In terms of anti-imperialism, the climate debt of the industrialised nations is undeniable. The government newspaper Cambio (Change) carried a special feature on the summit on the day before, in which they referred to the USA, Australia and China as three of the world’s worst greenhouse gas emitters. In various ways each is true, although China’s per capita and historic emissions are far lower. USA and Australia certainly deserve to be on the list: even though China’s current overall emissions are equivalent to the USA’s, they would be dwarfed by the USA’s historic emissions total.

Is it fair for Bolivia to point the finger at Australia et al., when Bolivia (and Venezuela) depend on fossil fuel exports for their own income too? Unlike Australia, these countries are very poor and would probably not survive if they ended their fossil fuel exports right now. If Australia did so, the main pain would be felt by the shareholders of various mining multinationals. Australia is a rich country with enough capital to diversify and replace these industries. Bolivia hasn't even got reliably potable water on tap. This discussion of climate debt really opens up the whole question of the imperialist de-development of the Third World. It is a question that will have to be discussed more in the First World, where the main concerns of the climate movement revolve around our own domestic emissions.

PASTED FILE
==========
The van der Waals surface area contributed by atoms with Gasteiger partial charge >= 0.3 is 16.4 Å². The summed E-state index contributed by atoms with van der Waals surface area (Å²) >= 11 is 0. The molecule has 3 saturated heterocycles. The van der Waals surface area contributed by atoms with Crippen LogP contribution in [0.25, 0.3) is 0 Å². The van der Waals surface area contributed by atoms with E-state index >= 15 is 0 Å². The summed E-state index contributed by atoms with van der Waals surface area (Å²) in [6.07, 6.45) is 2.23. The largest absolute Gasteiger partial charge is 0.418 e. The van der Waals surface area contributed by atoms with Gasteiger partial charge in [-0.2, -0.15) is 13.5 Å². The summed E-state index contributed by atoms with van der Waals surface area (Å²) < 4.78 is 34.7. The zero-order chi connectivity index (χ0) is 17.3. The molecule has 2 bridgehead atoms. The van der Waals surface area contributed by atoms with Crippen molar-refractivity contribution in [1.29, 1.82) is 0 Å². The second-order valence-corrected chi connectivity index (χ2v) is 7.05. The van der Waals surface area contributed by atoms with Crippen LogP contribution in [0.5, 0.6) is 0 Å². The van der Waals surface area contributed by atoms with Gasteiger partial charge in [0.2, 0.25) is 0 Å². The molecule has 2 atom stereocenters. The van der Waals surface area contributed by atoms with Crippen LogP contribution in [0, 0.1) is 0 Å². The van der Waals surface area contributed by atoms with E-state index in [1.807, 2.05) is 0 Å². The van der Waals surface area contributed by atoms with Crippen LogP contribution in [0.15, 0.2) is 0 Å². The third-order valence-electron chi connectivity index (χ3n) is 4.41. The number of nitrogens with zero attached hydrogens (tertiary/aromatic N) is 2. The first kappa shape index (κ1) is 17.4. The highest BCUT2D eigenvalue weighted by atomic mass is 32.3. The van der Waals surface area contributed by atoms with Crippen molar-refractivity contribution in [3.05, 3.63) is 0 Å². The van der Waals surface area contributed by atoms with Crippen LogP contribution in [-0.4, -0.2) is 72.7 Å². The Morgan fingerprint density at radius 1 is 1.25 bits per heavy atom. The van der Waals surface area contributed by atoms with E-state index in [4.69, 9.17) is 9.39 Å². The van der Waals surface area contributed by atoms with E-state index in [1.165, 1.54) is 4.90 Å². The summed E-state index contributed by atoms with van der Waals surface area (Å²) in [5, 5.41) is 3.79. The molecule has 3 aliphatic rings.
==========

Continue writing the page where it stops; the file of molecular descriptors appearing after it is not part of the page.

Mesa 18

This international contradiction of development was in evidence even within the conference. There was a controversial mesa 18, an "18th working group". It comprised people from social movements concerned about the impacts of mining and petrol/gas extraction on their environment. The summit organisers only let them have the working group after much pressure: this issue is a prickly one here. The government would like to protect nature, but Bolivia is the poorest country in South America. They need the income and industry. It is not a simple issue to resolve.